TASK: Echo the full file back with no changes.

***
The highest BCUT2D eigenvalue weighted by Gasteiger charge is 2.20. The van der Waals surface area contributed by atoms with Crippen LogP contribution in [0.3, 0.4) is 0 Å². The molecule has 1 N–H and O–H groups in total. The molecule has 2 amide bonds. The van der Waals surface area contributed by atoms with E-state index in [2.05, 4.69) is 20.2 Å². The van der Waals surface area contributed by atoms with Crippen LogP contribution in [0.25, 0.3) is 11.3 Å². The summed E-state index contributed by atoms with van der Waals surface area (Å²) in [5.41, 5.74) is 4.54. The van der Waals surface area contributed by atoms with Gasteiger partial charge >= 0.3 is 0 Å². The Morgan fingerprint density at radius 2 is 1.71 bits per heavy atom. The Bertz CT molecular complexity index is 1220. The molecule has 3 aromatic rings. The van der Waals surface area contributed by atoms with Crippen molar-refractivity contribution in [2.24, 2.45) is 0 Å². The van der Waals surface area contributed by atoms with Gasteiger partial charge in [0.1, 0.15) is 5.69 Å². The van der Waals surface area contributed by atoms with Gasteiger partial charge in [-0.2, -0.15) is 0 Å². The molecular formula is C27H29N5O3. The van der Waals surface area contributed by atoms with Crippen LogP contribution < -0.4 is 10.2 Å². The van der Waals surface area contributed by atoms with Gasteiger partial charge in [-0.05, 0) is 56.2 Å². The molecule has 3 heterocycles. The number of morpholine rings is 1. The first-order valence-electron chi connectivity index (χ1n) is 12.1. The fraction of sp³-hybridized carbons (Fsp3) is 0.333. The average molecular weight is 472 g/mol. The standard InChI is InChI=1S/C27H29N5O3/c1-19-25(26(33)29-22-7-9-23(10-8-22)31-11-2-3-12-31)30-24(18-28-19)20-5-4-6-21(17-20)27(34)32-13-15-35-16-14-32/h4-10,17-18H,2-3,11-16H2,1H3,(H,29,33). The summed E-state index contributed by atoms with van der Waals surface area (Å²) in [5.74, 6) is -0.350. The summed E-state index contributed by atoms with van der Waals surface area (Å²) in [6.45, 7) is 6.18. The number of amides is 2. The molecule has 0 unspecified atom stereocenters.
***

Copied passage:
The highest BCUT2D eigenvalue weighted by Gasteiger charge is 2.20. The van der Waals surface area contributed by atoms with Crippen LogP contribution in [0.3, 0.4) is 0 Å². The molecule has 1 N–H and O–H groups in total. The molecule has 2 amide bonds. The van der Waals surface area contributed by atoms with E-state index in [2.05, 4.69) is 20.2 Å². The van der Waals surface area contributed by atoms with Crippen LogP contribution in [0.25, 0.3) is 11.3 Å². The summed E-state index contributed by atoms with van der Waals surface area (Å²) in [5.41, 5.74) is 4.54. The van der Waals surface area contributed by atoms with Gasteiger partial charge >= 0.3 is 0 Å². The Morgan fingerprint density at radius 2 is 1.71 bits per heavy atom. The Bertz CT molecular complexity index is 1220. The molecule has 3 aromatic rings. The van der Waals surface area contributed by atoms with Crippen molar-refractivity contribution in [2.24, 2.45) is 0 Å². The van der Waals surface area contributed by atoms with Gasteiger partial charge in [0.1, 0.15) is 5.69 Å². The van der Waals surface area contributed by atoms with Gasteiger partial charge in [-0.2, -0.15) is 0 Å². The molecular formula is C27H29N5O3. The van der Waals surface area contributed by atoms with Crippen LogP contribution < -0.4 is 10.2 Å². The van der Waals surface area contributed by atoms with Gasteiger partial charge in [-0.05, 0) is 56.2 Å². The molecule has 3 heterocycles. The number of morpholine rings is 1. The first-order valence-electron chi connectivity index (χ1n) is 12.1. The fraction of sp³-hybridized carbons (Fsp3) is 0.333. The average molecular weight is 472 g/mol. The standard InChI is InChI=1S/C27H29N5O3/c1-19-25(26(33)29-22-7-9-23(10-8-22)31-11-2-3-12-31)30-24(18-28-19)20-5-4-6-21(17-20)27(34)32-13-15-35-16-14-32/h4-10,17-18H,2-3,11-16H2,1H3,(H,29,33). The summed E-state index contributed by atoms with van der Waals surface area (Å²) in [5.74, 6) is -0.350. The summed E-state index contributed by atoms with van der Waals surface area (Å²) in [6.45, 7) is 6.18. The number of amides is 2. The molecule has 0 unspecified atom stereocenters.